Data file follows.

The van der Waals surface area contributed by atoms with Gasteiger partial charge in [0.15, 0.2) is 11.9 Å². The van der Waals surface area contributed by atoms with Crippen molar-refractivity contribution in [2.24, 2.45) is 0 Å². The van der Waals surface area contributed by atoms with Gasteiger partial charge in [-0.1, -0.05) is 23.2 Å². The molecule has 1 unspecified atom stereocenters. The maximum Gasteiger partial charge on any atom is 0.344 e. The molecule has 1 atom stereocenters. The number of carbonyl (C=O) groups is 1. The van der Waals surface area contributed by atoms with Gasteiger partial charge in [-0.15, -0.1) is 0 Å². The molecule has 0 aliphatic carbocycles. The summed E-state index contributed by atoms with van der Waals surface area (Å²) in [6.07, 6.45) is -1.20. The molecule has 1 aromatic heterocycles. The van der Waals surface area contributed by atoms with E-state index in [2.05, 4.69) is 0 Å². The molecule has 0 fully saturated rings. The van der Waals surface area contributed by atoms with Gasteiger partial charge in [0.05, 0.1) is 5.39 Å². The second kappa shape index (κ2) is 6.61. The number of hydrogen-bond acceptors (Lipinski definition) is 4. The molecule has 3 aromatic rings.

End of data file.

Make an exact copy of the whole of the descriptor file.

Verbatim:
The van der Waals surface area contributed by atoms with Gasteiger partial charge in [0.15, 0.2) is 11.9 Å². The van der Waals surface area contributed by atoms with Crippen molar-refractivity contribution in [2.24, 2.45) is 0 Å². The van der Waals surface area contributed by atoms with Gasteiger partial charge in [-0.1, -0.05) is 23.2 Å². The molecule has 1 unspecified atom stereocenters. The maximum Gasteiger partial charge on any atom is 0.344 e. The molecule has 1 atom stereocenters. The number of carbonyl (C=O) groups is 1. The van der Waals surface area contributed by atoms with Gasteiger partial charge in [-0.15, -0.1) is 0 Å². The molecule has 0 aliphatic carbocycles. The summed E-state index contributed by atoms with van der Waals surface area (Å²) in [6.07, 6.45) is -1.20. The molecule has 1 aromatic heterocycles. The van der Waals surface area contributed by atoms with E-state index in [2.05, 4.69) is 0 Å². The molecule has 0 fully saturated rings. The van der Waals surface area contributed by atoms with Gasteiger partial charge in [0.05, 0.1) is 5.39 Å². The second kappa shape index (κ2) is 6.61. The number of hydrogen-bond acceptors (Lipinski definition) is 4. The molecule has 3 aromatic rings.